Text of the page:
For the eighth time in their career, Phish took the stage at the Verizon Wireless Amphitheatre at Encore Park in Alpharetta, GA along their 2016 fall tour. Five shows in, the tour as a whole has been heavy on the new Big Boat material, though certainly making room for a hearty serving of their classic material. Phish seems to be locked in as they go, hitting the Southeast with a gusto. How would their much anticipated return to Alpharetta fare?The band got started with “A Song I Heard The Ocean Sing,” playing the darker tune for the first time on tour. Trey Anastasio took it into a whirlwind solo, before releasing the tension with lighthearted versions of “AC/DC Bag” and “Back On The Train.” With the looseness of two groovy tracks, the rhythm section of Jon Fishman and Mike Gordon fueled a great jam out in “Blaze On.” Phish seems to be putting longer jams in the first set, and while “Blaze On” stayed within the box (aka Type I), it was evident that the band was tight-knit and having a ton of fun.Watch the official stream of “A Song I Heard The Ocean Sing” below.Gordo got to take the lead next, as the band brought out “Sugar Shack” for the first time on this tour. Trey nailed the song’s carefree melody throughout, extending it for a nice solo with some fun arpeggios. This was a longer version than usual, adding an exciting energy to the song. Page McConnell took the lead next, singing along on the peppy new Big Boat tune “Things People Do.”Next up was a rocking “Birds Of A Feather,” with Trey leading a great tension-build and release solo. This was a tight jam that kept the energy of the first set high, but it was a “Mercury” that was a real highlight of the set. Though “Mercury” didn’t appear on Big Boat, it was debuted at the same time as tunes like “Blaze On” and “No Men’s.” Now played for the second time on this tour, it’s certainly exciting to have the song in a tighter rotation. Fishman played the Marimba Lumina at times during the song’s lighter section. This was a great “Mercury,” as the band extended the version with a tight jam out at the end.“Let’s Go” came up next, another new original tune that was left off the new album. “Let’s Go” was actually the center of a discussion in the Roling Stone interview that was published today, as producer Bob Ezrin opted to leave the Gordo original off the album despite his and Trey’s objections. The upbeat number was played for only the second time, but let’s hope it stays in rotation. It’s a fun one! “Alaska” came next, treating the Alpharetta crowd to some bluesy funk. This was a raging version of “Alaska,” but the band took the mood into a sentimental place with their new song, “More.” The track came to life in the live setting, with Trey rolling out some great guitarwork to bring the song, and set, to a grand conclusion.After the break, it was Gordo that hit the opening rumbles of set two with a blistering, 21-minute version of “Down With Disease.” The jam started out with rock and roll energy and turned a corner into a more floating segment, but then curved back into some deeper bass-driven grooves. This was an exploratory “Disease,” moving into a progressive rock sound before Trey led the jam into a rock and roll call-and-response. Things only got spacier, drawing deeper into an exploratory funk before Trey moved over the Marimba Lumina and really nailed the low-end synth bombs. He eventually picked back up the guitar and rocked the opening notes of “Carini.”Watch the official stream of “Down With Disease” below.The “Carini” quickly went into an ambient jam session, as the band kept things lighthearted in a typically heavy song. The light touch continued as the group segued into Fuego track “Winterqueen,” and this was a beautiful version with a nice, soaring solo. Trey brought the song to a close with its melody, but it was Fishman that ushered in the subsequent “Ghost.” The improvisational section went from rhythmically funky to melodically uplifting, then back to slow and funky to close out the song.Page then hammered out the opening notes of “Possum,” and Trey kept the song loose and rocking. This was clearly a crowd pleaser, with the energy riding high. It was the tour debut of “Slave To The Traffic Light” that would bring the set to a close, putting a truly triumphant finale to a great set of music.For their encore, Phish closed out the show with their first cover of the night, Rolling Stones’ “Loving Cup.” Trey was absolutely shredding the ending of the song, bringing one last beautiful buzz to Alpharetta. This was a great memorable night of music from Phish, and we can’t wait to hear what they have in store for night two tomorrow.You can see the full Phish.net setlist below.Setlist: Phish at Verizon Wireless Amphitheatre at Encore Park, Alpharetta, GA – 10/21/16Set 1: A Song I Heard the Ocean Sing, AC/DC Bag > Back on the Train, Blaze On, Sugar Shack, Things People Do, Birds of a Feather, Mercury, Let’s Go, Alaska, MoreSet 2: Down With Disease > Carini > Winterqueen > Ghost > Possum > Slave To The Traffic LightEncore: Loving CupThis show was webcast via Live Phish. The Birds was quoted at the end of BOAF.
Sign up for our COVID-19 newsletter to stay up-to-date on the latest coronavirus news throughout New York PassafireNonstop touring propelled this Georgia-based band to create its powerful mix of music, a hint of rock over a unique foundation of reggae. Opening the show are Lionize and Backbeat Sound System. Revolution Bar and Music Hall, 140 Merrick Rd., Amityville. clubloaded.com $15. 7 p.m. October 15.The Bouncing SoulsA temporary ceasefire in the age-old rivalry between Long Island and New Jersey will allow these punk stalwarts from the Garden State to bring their fast-paced, hard-charging singalongs to the South Shore. Sure, they’ve grown up a bit since the days of packing now-closed Coney Island High on St. Marks Place in Manhattan 20 years ago—as evident by their lyrics maturing from earlier party-themed anthems—but their new material gets the adrenaline pumping just as hard and fast as The Good, The Bad & The Argyle. Warming up the crowd are Leftöver Crack, Beach Slang and All Torn Up. [Read “Bouncing Souls Rock NYC’s Highline Ballroom” HERE] The Emporium, 9 Railroad Ave., Patchogue. theemporiumny.com $20. 7 p.m. October 15.Michele LangThis author will speak about and sign her new book Jewish Noir, a special collection of all-new stories by award-winning authors. This anthology includes the work of Marge Piercy, Harlan Ellison, S. J. Rozan, Nancy Richler, Moe Prager (Reed Farrel Coleman), Wendy Hornsby, Charles Ardai and Kenneth Wishnia. The writers explore such issues as the Holocaust and its long-term effects on subsequent generations, anti-Semitism in the mid- and late-20th-century United States, and the dark side of the Diaspora. Book Revue. 313 New York Avenue, Huntington. bookrevue.com Price of book. 7 p.m. October 15.Collective SoulDefining Southern alternative rock with nine energized albums, packed with potent songs like “Shine” and “Staring Down,” the band jams on for their simple love of all things musical. Come sing “Yeah!” in unison. You know what we’re talking about. Opening the show is King Washington. The Paramount, 370 New York Ave., Huntington. paramountny.com $23-$155. 8 p.m. October 15.The Native Alien Tribe and IntonaThese Long Island bands team up to embody a vocally powerful and dance-provoking force absent in mainstream music that will blow listeners away. Will you shake it on the dance floor? You know you will. Bumpin’ and grindin’? Will there be any of that? Most likely. Rejoicing as you move to the rhythm? Will there be much joy among the revelers!? Hells yeah! The Space at Westbury, 250 Post Ave., Westbury. thespaceatwestbury.com $10. 9:30 p.m. October 15.Frankie ValliBefore the current Broadway SMASH that is Jersey Boys, there was the real Frankie Valli in all of his smooth falsetto glory, singing his way out of the projects of Newark and into the hearts of not only his generation, but also every one after and surely those to come. Frankie Valli and the Four Seasons’ timeless tunes, which topped the charts in the 1960s and ’70s, are newly relevant today by way of Broadway, parents, grandparents, remakes of old songs, and the everlasting charm of Valli himself. NYCB Theatre at Westbury, 960 Brush Hollow Rd., Westbury. venue.thetheatreatwestbury.com $59.50-$84.50. 8 p.m. October 16, 17; 7 p.m. October 18.REO SpeedwagonWith more than 40 million records sold and 13 Top 40 hits, it’s safe to say REO Speedwagon has made a lasting mark on not only the life soundtracks of countless fans, but rock and roll itself (and one or two members of the Press staff, one of whom couldn’t resist singing aloud in the newsroom when she learned of this unbelievable gig). Since their formation in 1967 they’ve become synonymous with catchy rock epics, from their entire 1980 album Hi Infidelity, including mega-hits “Keep On Loving You” and “Take It On The Run” to “Time For Me To Fly” and “Roll With The Changes,” both off 1978’s You Can’t Tune a Piano, But You Can Tuna Fish, among many other classics. Besides their timeless ear candy, they’re also known for their insane live show. Head down to The ‘Mountler and rock out! The Paramount, 370 New York Ave., Huntington. paramountny.com $29.50-$79.50. 8 p.m. October 16.Spuyten DuyvilTheir brand of original and traditional American Roots music blends Olde Time, Blues, 2nd Line, Bluegrass, and Folk Rock with a pinch of Punk Rock energy to create a uniquely modern mix. Lead by songwriting couple Mark Miller and Beth Kaufman, this six-piece powerhouse brings barn-burning energy to venues throughout the Northeast and Midwest. Here’s your chance to experience them locally! Our Times Coffeehouse, 38 Old Country Rd., Garden City. ourtimescoffeehouse.org $15. 8 p.m. October 16.Freedom SummerSponsored by nonprofit Education From The Inside Out—dedicated to removing barriers to higher education for those in prison or formerly incarcerated—the screening of this documentary is part of the Long Island Voting Blackout campaign, and it will be followed by a workshop, where civic engagement, particularly a lack of voter turnout from communities of color, as well as the difference between election participation and civic engagement, and how to hold elected officials accountable even after they get your votes, will be discussed. Empire State College Old Westbury, 223 Store Hill Rd., Old Westbury. Free. 11 a.m. October 17.Home Movie DayDo you have old film reels lying around your closet, basement and attic? Now is the time to start digging them out for this chance to see them in their full glory, projected on original equipment! Home Movie Day is an annual celebration providing communities throughout the world the opportunity to watch their old home movies in a public setting. Just bring your films and they will project them! No films? No problem! This year they will also show your VHS tapes. Or, just come and watch these portals to the past and win prizes playing Home Movie Bingo! Cinema Arts Centre, 423 Park Ave., Huntington. cinemaartscentre.org Free. 11 a.m. October 17.Motionless in White & The Devil Wears PradaLeading a movement with hardcore heavy music that carries authentic emotion in every sorrowful note, these Gothic bands fuse into a supreme darkness that will take the stage by storm. Supporting acts include Upon A Burning Body and The Color Morale. The Paramount, 370 New York Ave., Huntington. paramountny.com $20-$40. 7 p.m. October 17.Pat TraversThis Canadian rock guitar demigod has gigged with a wide range of extraterrestrial players through the decades. Even Metallica’s Kirk Hammett sings his praises. This is a rare chance to experience the six-string superstar and his melodic prowess all up close and personal in this extraordinary and intimate setting. Don’t miss this gig! YMCA Boulton Center for the Performing Arts, 37 West Main St., Bay Shore. boultoncenter.org $30-$35. 8 p.m. October 17.Gilbert GottfriedWhether you find him absolutely can’t-stop-laughing hilarious or occasionally somewhat annoying, Gottfried is a master of his comedic craft. He is bound to leave all those in attendance of this must-see gig feeling a sordid mixture of both. That’s a good thing! It means they’ve been laughing so damn hard their gut will hurt for weeks after, which will leave them somewhat annoyed. That’s what we meant in the opening line of this blurb. Get it? Oh well. His voice will be ringing in your ears for years. Governor’s Comedy Club, 90 Division Ave., Levittown. govs.govs.com $25. 9 p.m. October 17.Gold, Rubies and PearlsThe performance will include an exploration of the rich musical traditions of Broadway (and Off-Broadway) by showcasing the popular tunes of the last 50 years from those celebrating their anniversaries. The program will feature classic songs and arrangements from The Sound of Music, Show Boat, Chicago, Smokey Joe’s Café, Nunsense and many more. This annual favorite is sure to provide enjoyment to audience members of all ages. Adelphi University’s Performing Arts Center, 1 South Ave., Garden City. aupac.adelphi.edu $20. 8 p.m. October 17, 4 p.m. October 18.The “World’s Largest” Rubber Duck will be attending the 32nd annual Oyster Festival in Oyster Bay’s Theodore Roosevelt Park this weekend!Oyster FestivalBilled as the largest annual outdoor festival and the biggest waterfront fest on the East Coast with about 200,000 attendees on average, the 32nd oyster fest is back! The lineup includes tall ships, pirate shows, live music, exotic animals, a bicycle stunt show, and carnival rides. Aside from oysters prepared every way imaginable, this shellfish extravaganza also features the famous oyster-shucking contest, and this year, a very special guest: the 11-ton, floating “World’s Largest Rubber Duck,” sponsored by Stew Leonard III Children’s Charities. Down the hatch! Theodore Roosevelt Park, West End Ave., Oyster Bay. Free. 11 a.m. to 6 p.m. theoysterfestival.org October 17, 18.Oktoberfest Pub CrawlA charitable, non-commercial, non-political, nonsensical fall celebration that happens once a year. Participants have 12 establishments to try. Proceeds go to charity! Downtown Riverhead suffolktheater.com $10. 12 p.m. October 18.Murder, Madness, and PoeHaunting tales and poems from Edgar Allen Poe’s best-known works performed by Michael Bertolini as Poe, the 19th century master of the macabre. Written and directed by David Houston, along with musical interludes. Come…if you dare! [Read “Edgar Allan Poe Death Anniversary Resurrects Writer’s Visions” HERE] Planting Fields Arboretum State Historic Park, 1395 Planting Fields Rd., Oyster Bay. plantingfields.org $5, plus $8 parking fee. 2 p.m. October 18.Egyptomania: The World’s 3,000 Year-Old Obsession with the Land of the PharaohsIn a rare appearance, world-renowned mummy expert, Egyptologist and author Bob Brier, will be speaking about his latest book. Also known as “Mr. Mummy,” Bob Brier has appeared as the host of numerous educational programs for television including TLC’s The Mummy Detective, The Great Egyptians and Mummies and Tombs. Dr. Brier has studied some of the world’s most famous mummies including King Tut, Vladimir Lenin, Ramses the Great, Eva Person (Evita) and many more. Patchogue Theatre for the Performing Arts, 71 E. Main St., Patchogue. patchoguetheatre.org $10. 3 p.m. October 18.Loreena McKennittBlessed with her mesmerizing dramatic soprano pipes and touting more than 14 million records sold worldwide, this gifted Canadian songstress, harpist, composer, accordionist and pianist will transform The ‘Mountler into a Celtic, Middle Eastern paradise of song and dance bound to not only chase those pre-winter blues away, but compel all in attendance to hop out of their seats, twirl around in the air, and shout a collective, “Yes! Yes! Ye ole yesss!” The Paramount, 370 New York Ave., Huntington. paramountny.com $35-$65. 8 p.m. October 18.You’ve Got A Friend: The Music of the Brill BuildingThe Brill Building was once home to the great songwriters of Tin Pan Ally; you know their names but we’ll tell you again: Carole King, Neil Sedaka, Lieber & Stoller, Neil Diamond, and Barry Mann & Cynthia Weill, among many others. “Breaking Up Is Hard to Do,” “Where the Boys Are,” “Will You Still Love Me Tomorrow,” “You’ve Lost That Lovin’ Feelin’” and “On Broadway” all came from the famed music factory. Multi-award winning vocalist Scott Coulter joins with award-winning singer/songwriter Michael Holland to take you on an extraordinary journey into the music, and the stories, of the singers and the songs that defined American pop. Wow. John W. Engeman Theater, 250 Main St., Northport. engemantheater.com $25-$45. 2, 7 p.m. October 20.Kevin HartThe hilarious actor, comedian, writer and producer from Philly is just that–knee-slappin’, gut-shakin’, damn-man-that-dude-was-mad-mad-mad-funny hilarious. Be prepared to laugh, a lot. The Paramount, 370 New York Ave., Huntington. paramountny.com $99.50-$124.50. 7 p.m., 10 p.m. October 19.Tove LoDubbed “the saddest girl in Sweden” by some media outlets and “Sweden’s darkest pop export” by Rolling Stone due to her raw, emotional, self-destructive, autobiographical lyrics and whirlwind dance-trance-rock-pop sound, the 27-year-old songstress staked her claim when her 2014 debut Queen Of The Clouds opened at Number 14 on the Billboard Hot 100, and she’s been flying, well, “high” ever since. Will she dedicate a special song during her Huntington set to Press music critic Zack Tirana, possibly even meet him across the way for a fresh, mouth-watering slice of cold cheese pizza at perennial Bethpage Federal Credit Union Best of L.I. award-winner Little Vincent’s (voting’s open now, btw!), followed by a brew (or two) at her choice of local pubs? No, not a chance. No way in hell, to be more precise. Never, most unfortunately. Maybe. With special guest Erik Hassle. The Paramount, 370 New York Ave., Huntington. paramountny.com $25-$45. 8 p.m. October 20.Zombie Club CrawlGet your freak on as a member of the undead and celebrate the afterlife and your undying love of fresh brains in this First Annual gathering of all that is decomposing and bloodthirsty. Wear your own horrific threads or get your noggin all done up ghoulishly by a professional, either way this will be one night to remember! Along with all the brain-eating will be music, drink specials and untold horrors way too frightening to specify here! Truly scary stuff! [Read All About The Walking Dead Season Six Premiere HERE] 89 North Music Venue, 89 North Ocean Ave., Patchogue. 89northmusic.com Free, though $50 gets zombies a whole lot more (check out additional details HERE). 6:30 p.m. October 21.America’s Got TalentNick, Howard, Howie, Heidi and Mel B won’t be there, but all the megastars of the past near-decade will, including Season 8 runner-up comedian Taylor Williamson. All-Stars Tour! #AGT we luv you! NYCB Theatre at Westbury, 960 Brush Hollow Rd., Westbury. venue.thetheatreatwestbury.com $49.50. 8 p.m. October 21.—Compiled by Nick Semelak, Chuck Cannini, Timothy Bolger and Zachary B. Tirana III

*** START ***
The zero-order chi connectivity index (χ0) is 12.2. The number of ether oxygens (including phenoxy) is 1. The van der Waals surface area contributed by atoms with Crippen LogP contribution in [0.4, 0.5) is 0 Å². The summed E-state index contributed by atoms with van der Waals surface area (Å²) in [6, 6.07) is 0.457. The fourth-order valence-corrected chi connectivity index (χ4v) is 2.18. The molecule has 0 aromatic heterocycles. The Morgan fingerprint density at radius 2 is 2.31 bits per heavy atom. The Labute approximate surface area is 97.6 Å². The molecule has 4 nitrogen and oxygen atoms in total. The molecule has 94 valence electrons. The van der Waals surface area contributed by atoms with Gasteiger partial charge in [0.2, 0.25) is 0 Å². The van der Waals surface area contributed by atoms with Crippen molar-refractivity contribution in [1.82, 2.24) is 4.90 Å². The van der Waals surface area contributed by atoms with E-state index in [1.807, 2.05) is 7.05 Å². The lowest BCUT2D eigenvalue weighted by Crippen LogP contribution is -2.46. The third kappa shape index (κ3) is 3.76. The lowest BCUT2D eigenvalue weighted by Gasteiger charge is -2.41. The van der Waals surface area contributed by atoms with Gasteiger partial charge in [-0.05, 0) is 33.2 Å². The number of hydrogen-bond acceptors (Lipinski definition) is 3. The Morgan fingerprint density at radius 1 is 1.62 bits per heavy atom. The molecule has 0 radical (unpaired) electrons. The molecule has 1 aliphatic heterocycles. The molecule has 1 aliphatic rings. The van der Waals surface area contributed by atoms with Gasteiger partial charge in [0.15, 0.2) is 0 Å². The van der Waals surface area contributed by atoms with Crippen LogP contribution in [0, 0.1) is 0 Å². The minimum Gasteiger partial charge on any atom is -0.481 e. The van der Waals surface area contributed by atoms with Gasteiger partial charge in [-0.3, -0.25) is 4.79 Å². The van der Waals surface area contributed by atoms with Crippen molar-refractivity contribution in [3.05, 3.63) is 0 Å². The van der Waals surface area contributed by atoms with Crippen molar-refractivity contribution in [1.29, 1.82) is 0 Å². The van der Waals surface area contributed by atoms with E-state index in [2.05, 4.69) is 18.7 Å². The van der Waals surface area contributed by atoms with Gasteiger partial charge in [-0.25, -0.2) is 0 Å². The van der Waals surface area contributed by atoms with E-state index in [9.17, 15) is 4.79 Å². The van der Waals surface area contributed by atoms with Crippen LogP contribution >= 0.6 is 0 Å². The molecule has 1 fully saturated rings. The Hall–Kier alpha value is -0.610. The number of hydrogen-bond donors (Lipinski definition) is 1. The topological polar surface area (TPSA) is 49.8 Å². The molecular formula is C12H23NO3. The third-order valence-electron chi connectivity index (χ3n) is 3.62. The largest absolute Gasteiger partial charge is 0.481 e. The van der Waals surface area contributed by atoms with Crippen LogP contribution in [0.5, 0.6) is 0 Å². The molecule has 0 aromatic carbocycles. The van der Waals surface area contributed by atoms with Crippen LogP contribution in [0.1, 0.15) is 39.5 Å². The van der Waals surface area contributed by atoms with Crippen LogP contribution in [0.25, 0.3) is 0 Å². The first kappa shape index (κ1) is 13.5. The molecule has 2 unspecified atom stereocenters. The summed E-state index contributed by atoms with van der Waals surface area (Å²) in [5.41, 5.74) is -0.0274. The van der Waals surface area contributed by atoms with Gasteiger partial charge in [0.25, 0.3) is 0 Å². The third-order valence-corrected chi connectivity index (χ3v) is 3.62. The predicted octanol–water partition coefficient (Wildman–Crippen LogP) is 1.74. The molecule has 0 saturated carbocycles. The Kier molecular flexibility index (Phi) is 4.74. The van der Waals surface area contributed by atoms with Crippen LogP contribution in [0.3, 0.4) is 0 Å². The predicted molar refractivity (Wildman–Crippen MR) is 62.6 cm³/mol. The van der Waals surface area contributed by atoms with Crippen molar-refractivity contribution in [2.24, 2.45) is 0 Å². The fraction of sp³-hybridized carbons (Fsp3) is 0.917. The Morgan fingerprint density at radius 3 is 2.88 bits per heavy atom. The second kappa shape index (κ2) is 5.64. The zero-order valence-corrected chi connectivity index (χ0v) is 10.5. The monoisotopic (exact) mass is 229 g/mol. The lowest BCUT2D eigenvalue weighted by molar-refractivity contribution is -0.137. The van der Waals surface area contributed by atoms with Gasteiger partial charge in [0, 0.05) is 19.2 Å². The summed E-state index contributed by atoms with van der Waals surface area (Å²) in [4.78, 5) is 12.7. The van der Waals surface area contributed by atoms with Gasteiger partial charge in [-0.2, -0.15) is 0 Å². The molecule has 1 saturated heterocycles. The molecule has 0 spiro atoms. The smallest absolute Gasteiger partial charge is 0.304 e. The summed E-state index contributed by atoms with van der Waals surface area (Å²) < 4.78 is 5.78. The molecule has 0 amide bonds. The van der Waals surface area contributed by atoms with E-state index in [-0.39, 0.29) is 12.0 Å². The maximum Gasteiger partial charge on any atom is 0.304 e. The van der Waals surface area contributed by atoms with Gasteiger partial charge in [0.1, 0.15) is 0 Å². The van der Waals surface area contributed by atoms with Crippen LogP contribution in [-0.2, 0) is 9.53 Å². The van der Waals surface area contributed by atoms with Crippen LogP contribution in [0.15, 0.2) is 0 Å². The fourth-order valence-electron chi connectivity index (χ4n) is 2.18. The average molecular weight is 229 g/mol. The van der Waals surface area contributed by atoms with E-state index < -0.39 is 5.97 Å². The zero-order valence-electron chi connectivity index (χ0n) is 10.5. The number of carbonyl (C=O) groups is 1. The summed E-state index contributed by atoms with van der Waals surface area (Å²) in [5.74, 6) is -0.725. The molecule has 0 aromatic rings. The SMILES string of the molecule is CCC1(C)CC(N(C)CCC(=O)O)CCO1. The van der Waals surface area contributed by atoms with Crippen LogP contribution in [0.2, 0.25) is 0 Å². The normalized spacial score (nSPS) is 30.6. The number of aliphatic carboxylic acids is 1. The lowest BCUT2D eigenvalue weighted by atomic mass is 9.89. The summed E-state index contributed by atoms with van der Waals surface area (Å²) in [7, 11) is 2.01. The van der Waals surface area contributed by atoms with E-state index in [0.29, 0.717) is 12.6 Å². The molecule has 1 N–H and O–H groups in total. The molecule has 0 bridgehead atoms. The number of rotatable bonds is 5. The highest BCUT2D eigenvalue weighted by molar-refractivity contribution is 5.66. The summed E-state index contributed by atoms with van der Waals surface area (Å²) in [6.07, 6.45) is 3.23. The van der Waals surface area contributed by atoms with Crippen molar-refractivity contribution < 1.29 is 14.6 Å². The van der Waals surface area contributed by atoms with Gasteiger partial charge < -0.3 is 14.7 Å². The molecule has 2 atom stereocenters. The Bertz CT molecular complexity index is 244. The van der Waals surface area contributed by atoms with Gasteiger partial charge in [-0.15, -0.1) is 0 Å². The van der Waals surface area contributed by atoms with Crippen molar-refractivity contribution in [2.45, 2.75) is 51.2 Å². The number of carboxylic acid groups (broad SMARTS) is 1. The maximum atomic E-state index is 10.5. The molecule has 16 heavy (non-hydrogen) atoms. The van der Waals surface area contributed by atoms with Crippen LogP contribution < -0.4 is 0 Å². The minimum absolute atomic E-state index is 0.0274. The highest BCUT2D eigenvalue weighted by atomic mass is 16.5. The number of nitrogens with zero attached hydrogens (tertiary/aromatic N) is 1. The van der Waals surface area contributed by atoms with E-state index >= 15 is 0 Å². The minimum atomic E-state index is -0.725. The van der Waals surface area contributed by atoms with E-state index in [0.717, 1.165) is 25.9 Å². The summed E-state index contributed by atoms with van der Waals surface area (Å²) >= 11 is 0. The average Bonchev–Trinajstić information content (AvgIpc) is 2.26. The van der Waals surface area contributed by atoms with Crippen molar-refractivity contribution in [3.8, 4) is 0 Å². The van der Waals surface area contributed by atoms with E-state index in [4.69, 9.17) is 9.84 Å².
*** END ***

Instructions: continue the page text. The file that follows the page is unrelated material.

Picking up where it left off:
The groups of people who were more likely than average to intend to vote against legalising cannabis were Asian New Zealanders, National Party supports and people aged 55 and over. Those who were more likely to intend to vote for legalisation were Green Party supporters, women aged 18 to 34, Māori, people with annual household incomes between $30,001 to $70,000 and Labour Party supporters. TVNZ One News 14 February 2020Family First Comment: Paula Bennett said the result showed that “people are realising that actually legalising recreational cannabis can’t be good for our mental health as a nation”.Exactly.#saynopetodope#VoteNONew Zealanders are more likely to vote against legalisation of cannabis in the upcoming referendum, according to the latest 1 NEWS Colmar Brunton Poll.Those polled were asked, ‘At this stage, do you think you will vote for cannabis to be legalised, or for cannabis to remain illegal?’ Green Party’s Chlöe Swarbrick said the poll results indicated that “we really have a job to do in getting out there and talking to people”.“This substance is underground, we have no idea who’s using it… We have essentially chaos.” Remain illegal – 51%Legalise cannabis – 39%Will not vote – 1%Don’t know / refused – 9% National’s Paula Bennett said the result showed that “people are realising that actually legalising recreational cannabis can’t be good for our mental health as a nation”.READ MORE: https://www.tvnz.co.nz/one-news/new-zealand/new-zealanders-likely-vote-against-cannabis-legalisation-1-news-colmar-brunton-poll